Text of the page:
Many wonders, many terrors,
But none more wonderful than the human race
Or more dangerous.
This creature travels on a winter gale
Across the silver sea,
Shadowed by high-surging waves,
While on Earth, grandest of the gods,
He grinds the deathless, tireless land away,
Turning and turning the plow
From year to year, behind driven horses.

[πολλὰ τὰ δεινὰ κοὐδὲν ἀνθρώπου δεινότερον πέλει.
τοῦτο καὶ πολιοῦ πέραν πόντου χειμερίῳ νότῳ
χωρεῖ, περιβρυχίοισιν
περῶν ὑπ᾽ οἴδμασιν.
θεῶν τε τὰν ὑπερτάταν, Γᾶν
ἄφθιτον, ἀκαμάταν, ἀποτρύεται
ἰλλομένων ἀρότρων ἔτος εἰς ἔτος
ἱππείῳ γένει πολεύων.]

Sophocles (496-406 BC) Greek tragic playwright
Antigone, l. 332ff, Stasimon 1, Strophe 1 [Chorus] (441 BC) [tr. Woodruff (2001)]

Original Greek. Alternate translations:

Many the things that mighty be,
And nought is more might than -- MAN.
For he can cross the foaming ocean,
What time the stormy South is blowing,
Steering amid the mantling waves that roar around him.
And for his uses he wearieth
Earth, the highest Deity,
The immortal, the untiring one,
As year by year the ploughs are drawn
Up and down the furrow'd field,
To and fro his harness'd teams --
The seed of horses -- driving.
[tr. Donaldson (1848)]

Many wonders there be, but naught more wondrous than man;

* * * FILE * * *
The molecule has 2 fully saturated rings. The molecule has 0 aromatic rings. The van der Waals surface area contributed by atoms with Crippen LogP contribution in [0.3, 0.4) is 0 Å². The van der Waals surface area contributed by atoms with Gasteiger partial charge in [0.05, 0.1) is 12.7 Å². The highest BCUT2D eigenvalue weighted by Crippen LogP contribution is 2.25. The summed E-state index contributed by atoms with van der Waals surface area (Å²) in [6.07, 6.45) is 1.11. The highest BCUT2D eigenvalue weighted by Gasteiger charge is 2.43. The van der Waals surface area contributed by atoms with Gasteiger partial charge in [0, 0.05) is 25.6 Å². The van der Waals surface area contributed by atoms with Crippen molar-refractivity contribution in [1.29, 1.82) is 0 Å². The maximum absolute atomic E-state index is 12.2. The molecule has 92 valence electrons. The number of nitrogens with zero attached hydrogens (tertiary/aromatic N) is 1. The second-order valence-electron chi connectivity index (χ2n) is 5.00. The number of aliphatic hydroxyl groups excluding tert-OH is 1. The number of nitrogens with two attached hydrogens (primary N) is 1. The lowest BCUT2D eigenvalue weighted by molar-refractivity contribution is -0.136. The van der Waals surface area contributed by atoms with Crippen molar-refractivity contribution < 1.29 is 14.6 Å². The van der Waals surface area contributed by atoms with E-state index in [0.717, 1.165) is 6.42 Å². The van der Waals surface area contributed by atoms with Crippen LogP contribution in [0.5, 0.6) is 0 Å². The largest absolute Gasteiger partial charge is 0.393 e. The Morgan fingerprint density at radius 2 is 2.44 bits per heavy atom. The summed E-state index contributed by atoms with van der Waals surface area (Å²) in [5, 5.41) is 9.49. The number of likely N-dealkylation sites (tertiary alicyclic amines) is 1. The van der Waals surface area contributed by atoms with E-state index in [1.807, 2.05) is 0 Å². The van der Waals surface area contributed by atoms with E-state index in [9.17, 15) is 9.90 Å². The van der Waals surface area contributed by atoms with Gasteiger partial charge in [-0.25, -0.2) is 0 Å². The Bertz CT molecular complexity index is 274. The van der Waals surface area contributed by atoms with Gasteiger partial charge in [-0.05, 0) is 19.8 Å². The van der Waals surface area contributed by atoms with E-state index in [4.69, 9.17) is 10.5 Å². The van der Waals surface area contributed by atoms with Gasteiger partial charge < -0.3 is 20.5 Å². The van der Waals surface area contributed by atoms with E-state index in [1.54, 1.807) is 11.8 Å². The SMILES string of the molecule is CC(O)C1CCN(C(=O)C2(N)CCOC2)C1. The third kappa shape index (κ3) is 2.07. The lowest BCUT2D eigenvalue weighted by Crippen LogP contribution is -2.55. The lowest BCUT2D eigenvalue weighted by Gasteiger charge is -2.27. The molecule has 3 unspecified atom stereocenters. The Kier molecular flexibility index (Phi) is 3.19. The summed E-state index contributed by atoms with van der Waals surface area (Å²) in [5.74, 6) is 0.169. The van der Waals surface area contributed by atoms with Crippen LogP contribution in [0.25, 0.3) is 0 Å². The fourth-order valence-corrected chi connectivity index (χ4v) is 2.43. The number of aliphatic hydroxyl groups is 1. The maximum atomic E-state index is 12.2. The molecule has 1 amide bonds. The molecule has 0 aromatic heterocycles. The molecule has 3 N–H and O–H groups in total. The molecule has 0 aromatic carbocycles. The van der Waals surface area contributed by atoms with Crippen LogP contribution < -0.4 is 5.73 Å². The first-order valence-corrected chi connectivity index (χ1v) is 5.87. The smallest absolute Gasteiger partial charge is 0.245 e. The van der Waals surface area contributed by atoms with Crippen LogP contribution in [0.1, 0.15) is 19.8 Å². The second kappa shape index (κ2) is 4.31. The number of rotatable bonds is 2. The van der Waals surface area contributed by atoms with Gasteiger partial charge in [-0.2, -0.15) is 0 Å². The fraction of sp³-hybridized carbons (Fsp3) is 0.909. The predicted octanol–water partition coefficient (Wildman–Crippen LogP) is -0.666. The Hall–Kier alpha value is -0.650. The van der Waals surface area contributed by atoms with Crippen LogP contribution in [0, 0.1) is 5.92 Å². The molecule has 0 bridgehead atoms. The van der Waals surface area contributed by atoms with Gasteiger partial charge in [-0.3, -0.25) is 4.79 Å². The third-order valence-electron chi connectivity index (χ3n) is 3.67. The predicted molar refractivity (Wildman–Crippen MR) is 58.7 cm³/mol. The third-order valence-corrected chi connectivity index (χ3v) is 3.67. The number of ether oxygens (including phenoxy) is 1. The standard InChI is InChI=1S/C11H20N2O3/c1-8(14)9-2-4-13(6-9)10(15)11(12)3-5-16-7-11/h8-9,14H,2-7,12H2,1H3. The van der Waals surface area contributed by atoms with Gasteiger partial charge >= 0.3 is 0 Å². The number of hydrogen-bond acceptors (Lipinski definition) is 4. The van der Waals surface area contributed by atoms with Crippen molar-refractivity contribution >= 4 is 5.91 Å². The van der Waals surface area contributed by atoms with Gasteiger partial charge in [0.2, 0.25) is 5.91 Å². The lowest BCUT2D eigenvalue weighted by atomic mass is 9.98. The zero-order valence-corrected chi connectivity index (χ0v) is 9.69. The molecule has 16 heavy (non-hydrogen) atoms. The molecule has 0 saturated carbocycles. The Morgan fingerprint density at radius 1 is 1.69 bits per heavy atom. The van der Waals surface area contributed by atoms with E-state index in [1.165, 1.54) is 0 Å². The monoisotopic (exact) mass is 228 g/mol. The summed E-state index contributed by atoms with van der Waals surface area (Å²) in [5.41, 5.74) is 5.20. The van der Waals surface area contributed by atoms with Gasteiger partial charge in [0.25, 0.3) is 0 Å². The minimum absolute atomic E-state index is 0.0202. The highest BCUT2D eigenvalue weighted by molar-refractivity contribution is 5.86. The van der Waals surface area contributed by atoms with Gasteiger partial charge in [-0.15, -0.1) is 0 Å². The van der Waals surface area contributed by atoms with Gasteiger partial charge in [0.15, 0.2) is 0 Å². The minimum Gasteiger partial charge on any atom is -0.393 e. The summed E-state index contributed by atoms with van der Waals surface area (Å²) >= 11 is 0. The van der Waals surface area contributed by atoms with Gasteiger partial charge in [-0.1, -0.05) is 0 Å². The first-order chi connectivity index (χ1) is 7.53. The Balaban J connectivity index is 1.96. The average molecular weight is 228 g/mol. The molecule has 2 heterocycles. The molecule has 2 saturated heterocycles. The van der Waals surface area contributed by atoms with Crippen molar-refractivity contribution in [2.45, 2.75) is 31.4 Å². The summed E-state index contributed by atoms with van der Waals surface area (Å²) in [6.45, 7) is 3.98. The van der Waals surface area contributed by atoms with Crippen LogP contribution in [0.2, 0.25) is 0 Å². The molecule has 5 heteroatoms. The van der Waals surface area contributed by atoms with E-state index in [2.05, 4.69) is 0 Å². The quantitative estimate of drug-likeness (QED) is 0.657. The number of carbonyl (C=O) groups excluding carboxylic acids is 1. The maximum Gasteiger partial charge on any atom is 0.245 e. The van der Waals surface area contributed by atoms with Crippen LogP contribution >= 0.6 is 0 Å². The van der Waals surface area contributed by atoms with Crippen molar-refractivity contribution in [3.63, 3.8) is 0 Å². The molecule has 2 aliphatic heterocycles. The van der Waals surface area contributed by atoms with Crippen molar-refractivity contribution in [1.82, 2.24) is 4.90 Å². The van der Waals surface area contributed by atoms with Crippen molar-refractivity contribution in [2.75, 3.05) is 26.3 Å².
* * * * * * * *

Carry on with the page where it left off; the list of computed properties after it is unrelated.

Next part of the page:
Over the surging sea, with a whitening south wind wan,
Through the foam of the firth, man makes his perilous way;
And the eldest of deities Earth that knows not toil nor decay
Ever he furrows and scores, as his team, year in year out,
With breed of the yoked horse, the ploughshare turneth about.
[tr. Storr (1859)]

Many a wonder lives and moves, but the wonder of all is man,
That courseth over the grey ocean, carried of Southern gale,
Faring amidst high-swelling seas that rudely surge around,
And Earth, supreme of mighty Gods, eldest, imperishable,
Eternal, he with patient furrow wears and wears away
As year by year the plough-shares turn and turn, --
Subduing her unwearied strength with children of the steed.
[tr. Campbell (1873)]

Wonders are many, and none is more wonderful than man. This power spans the sea, even when it surges white before the gales of the south-wind, and makes a path under swells that threaten to engulf him. Earth, too, the eldest of the gods, the immortal, the unwearied, he wears away to his own ends, turning the soil with the offspring of horses as the plows weave to and fro year after year.
[tr. Jebb (1891)]

Wonders are many, and none is more wonderful than man; the power that crosses the white sea, driven by the stormy south-wind, making a path under surges that threaten to engulf him; and Earth, the eldest of the gods, the immortal, the unwearied, doth he wear, turning the soil with the offspring of horses,as the ploughs go to and fro from year to year.
[tr. Jebb (1917)]

Numberless are the world’s wonders, but none
More wonderful than man; the stormgray sea
Yields to his prows, the huge crests bear him high;
Earth, holy and inexhaustible, is graven
With shining furrows where his plows have gone
Year after year, the timeless labor of stallions.
[tr. Fitts/Fitzgerald (1939)]

Wonders are many on earth, and the greatest of these
Is man, who rides the ocean and takes his way
Through the deeps, though wide-swept valleys of perilous seas
That surge and sway.
He is master of ageless Earth, to his own will bending